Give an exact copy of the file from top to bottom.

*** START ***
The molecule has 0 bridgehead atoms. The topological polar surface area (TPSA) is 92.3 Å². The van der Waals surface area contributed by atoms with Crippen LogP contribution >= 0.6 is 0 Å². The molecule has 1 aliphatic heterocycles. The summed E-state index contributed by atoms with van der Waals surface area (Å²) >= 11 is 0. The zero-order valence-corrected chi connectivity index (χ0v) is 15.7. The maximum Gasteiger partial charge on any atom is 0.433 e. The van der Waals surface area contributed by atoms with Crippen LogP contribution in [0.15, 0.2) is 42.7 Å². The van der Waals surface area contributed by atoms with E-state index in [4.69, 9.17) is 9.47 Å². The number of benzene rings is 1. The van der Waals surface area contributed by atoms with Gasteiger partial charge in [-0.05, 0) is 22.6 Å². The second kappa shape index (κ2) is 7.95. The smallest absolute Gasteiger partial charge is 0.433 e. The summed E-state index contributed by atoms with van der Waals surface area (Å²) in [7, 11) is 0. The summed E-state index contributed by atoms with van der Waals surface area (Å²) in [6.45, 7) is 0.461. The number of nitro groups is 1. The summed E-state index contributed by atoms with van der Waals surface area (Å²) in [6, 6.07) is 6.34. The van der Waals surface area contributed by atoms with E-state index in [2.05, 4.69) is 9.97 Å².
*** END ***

The molecule has 0 bridgehead atoms. The topological polar surface area (TPSA) is 92.3 Å². The van der Waals surface area contributed by atoms with Crippen LogP contribution >= 0.6 is 0 Å². The molecule has 1 aliphatic heterocycles. The summed E-state index contributed by atoms with van der Waals surface area (Å²) >= 11 is 0. The zero-order valence-corrected chi connectivity index (χ0v) is 15.7. The maximum Gasteiger partial charge on any atom is 0.433 e. The van der Waals surface area contributed by atoms with Crippen LogP contribution in [0.15, 0.2) is 42.7 Å². The van der Waals surface area contributed by atoms with E-state index in [4.69, 9.17) is 9.47 Å². The number of benzene rings is 1. The van der Waals surface area contributed by atoms with Gasteiger partial charge in [-0.05, 0) is 22.6 Å². The second kappa shape index (κ2) is 7.95. The smallest absolute Gasteiger partial charge is 0.433 e. The summed E-state index contributed by atoms with van der Waals surface area (Å²) in [7, 11) is 0. The summed E-state index contributed by atoms with van der Waals surface area (Å²) in [6.45, 7) is 0.461. The number of nitro groups is 1. The summed E-state index contributed by atoms with van der Waals surface area (Å²) in [6, 6.07) is 6.34. The van der Waals surface area contributed by atoms with E-state index in [2.05, 4.69) is 9.97 Å².